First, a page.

We caught up with Urban for teams pro Georgie to find out why she became a breath work and meditation coach and her advice for anyone wanting to follow in her footsteps.
Hey Georgie! Mind telling us what treatments you offer on Urban?
I offer breath work and mindfulness coaching.
How long have you been practicing?
What made you want to become a breath work and meditation coach?
The majority of my early twenties felt like a constant struggle, constantly chasing goals and ideals that would never be good enough. I fell victim to the idea that success meant hard work and that hard work meant you had to struggle. Essentially, I was a professional trier and a serial people pleaser.
Then I discovered something that was right under my nose the entire time (literally!) the power of the breath. Soon after I set out on my breathwork journey it became clear that the breath is the epicentre of how we experience this crazy world we live in and that how we breathe effects every single element of our lives. The more I learnt and the more I practised, the more curious I became about the science behind it all as well as ancient practises spanning back thousands of years. I stopped chasing and looked inwardly for all those answers I was searching for and what I found went beyond anything I could’ve ever imagined. It blows my mind how little of the population is aware of the profound benefits of optimal breathing and I hope to cultivate awareness through the research of scientists, doctors and experts that the world needs to know about.
What do you enjoy most about your job?
For me, I love seeing someone gradually come home to themselves. I’ve never been a huge fan of the term ‘transformation’ which directly translates as, a marked change in form, nature, or appearance. When we see an improvement, either physiologically, or psychologically, it’s rarely due to anything new. More often than not, when someone learns to quieten their mind or find a rhythm or pace of life that changes their quality of life for the better, its almost always because of an ability to access something that was always there, but perhaps the person in question didn’t know how to utilise it in an effective way.
What’s been your standout moment of your career to date?
Working with Ester Freud, to have the honour to share space with such a successful writer and get into some deep discussions with her about the concept of time and the pace at which we live was just incredible. It’s really amazing actually, even when working with quite high profile people, breathing reminds you that we’re all just people, living, breathing and being. Though sometimes I think we should rename our species, “human doings” we’re all do busy all the time, often at our own detriment.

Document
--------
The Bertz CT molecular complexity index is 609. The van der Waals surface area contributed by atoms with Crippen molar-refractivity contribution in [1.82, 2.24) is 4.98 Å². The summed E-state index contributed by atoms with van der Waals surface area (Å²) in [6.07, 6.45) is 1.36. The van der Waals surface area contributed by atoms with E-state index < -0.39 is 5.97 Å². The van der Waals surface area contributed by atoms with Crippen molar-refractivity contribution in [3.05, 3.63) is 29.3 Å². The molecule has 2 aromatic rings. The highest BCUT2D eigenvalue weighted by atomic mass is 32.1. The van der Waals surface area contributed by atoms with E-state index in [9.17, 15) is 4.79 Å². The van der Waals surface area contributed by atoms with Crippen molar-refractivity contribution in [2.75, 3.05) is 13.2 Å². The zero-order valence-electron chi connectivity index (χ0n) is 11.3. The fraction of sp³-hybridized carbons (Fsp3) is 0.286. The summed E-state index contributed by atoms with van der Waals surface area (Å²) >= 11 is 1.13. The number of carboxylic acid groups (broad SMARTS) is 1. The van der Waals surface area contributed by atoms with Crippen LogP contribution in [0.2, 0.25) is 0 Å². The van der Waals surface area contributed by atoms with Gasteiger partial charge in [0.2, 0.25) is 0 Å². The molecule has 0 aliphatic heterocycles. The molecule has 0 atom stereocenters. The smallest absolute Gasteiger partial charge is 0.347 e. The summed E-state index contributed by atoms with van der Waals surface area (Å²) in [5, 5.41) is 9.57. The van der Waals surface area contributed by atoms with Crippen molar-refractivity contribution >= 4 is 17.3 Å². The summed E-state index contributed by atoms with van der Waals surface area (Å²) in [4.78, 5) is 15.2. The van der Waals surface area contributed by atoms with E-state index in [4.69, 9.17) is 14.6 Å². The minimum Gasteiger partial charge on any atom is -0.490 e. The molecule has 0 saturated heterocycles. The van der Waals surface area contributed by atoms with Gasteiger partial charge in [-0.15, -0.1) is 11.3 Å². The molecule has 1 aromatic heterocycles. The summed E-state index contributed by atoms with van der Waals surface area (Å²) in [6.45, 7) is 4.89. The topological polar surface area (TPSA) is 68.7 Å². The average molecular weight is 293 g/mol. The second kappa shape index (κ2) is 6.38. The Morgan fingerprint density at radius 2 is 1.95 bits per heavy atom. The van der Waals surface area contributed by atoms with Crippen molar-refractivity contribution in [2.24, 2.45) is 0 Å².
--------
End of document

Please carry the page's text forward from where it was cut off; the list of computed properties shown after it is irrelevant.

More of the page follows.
What’s one piece of advice you’d give to someone wanting to follow in your footsteps?
Pursuing a career in health and wellness is never a straight forward path, it involves as much personal growth as it does helping to enhance the lives of the people you’re coaching. Allow it to be messy, don’t be afraid to fail and remember in reality, there is no failure only feedback.
I often find, the more risks I take with putting myself out there and trying new things always lead to the most astonishing developments. Take risks. Be bold enough to follow your own calling, regardless of anyone else’s opinion.
If you didn’t become a breath work coach what would you have wanted to do instead?
A physiotherapist. Which coincidentally, I’m now starting university in September to pursue my dream career as a physio, which breath work and mindfulness will of course tie into massively.
Describe a typical working day for you? (From waking up to going to bed)
I’m an early riser, so I like to get up around 5:30 / 6am. Then, following a hot water and lemon, its straight onto the yoga mat for breath work and movement. Those two are non-negotiables for me. If I have time, I’ll try and get 5 pages in of the book i’ve currently got on the go (right now, i’m reading a book called Energy medicine by Jill Blakeway).
Following breakfast, I’ll go through emails and do a quick social media blast, I think social media is a great vehicle to spread your message, then I’m into my first breath work client of the day.
For the majority of the day, I’m then working with groups or individuals to optimise their breathing to meet their desired goals or relieve any sort of ailment from asthma to anxiety. Sometimes I teach yoga in the evenings, otherwise you’ll catch me out on my road bike on the Yorkshire dales or swimming at the local pool (i’m a keen free diver).
Once dinner’s done, i like to wind down with a good book, some jazz music and a candle then I’m generally asleep by 10pm. I’m a bit of a grandma really! But i’m proud to say I really love what I do.
What do you enjoy doing in your free time?
Yoga, cycling, running and swimming – I like to move!
Do you have any interesting hobbies?
I love triathlon and trail running the most. Anything where I can move and explore in nature. I also love to free dive. We have so much to learn from the ocean.
What does self-care mean to you?
For me, it means to constantly assess, analyse and guide. Rather than just following the next fad on instagram, I listen to what my body actually needs. Sometimes it’s your classic night in with a home cooked meal and a face mask, other times it’s a 50 mile bike ride and protein shake. It depends. I really like to work self-care around the ebbs and flows of my menstrual cycle.
Finally, do you ever book treatments for yourself?
YES! I’m a big fan of acupuncture, I have a breath coach that helps me with developing my free diving skills (thats all about holding the breath) and I try and get a sports massage every month.
To book Georgie for your team head to our website.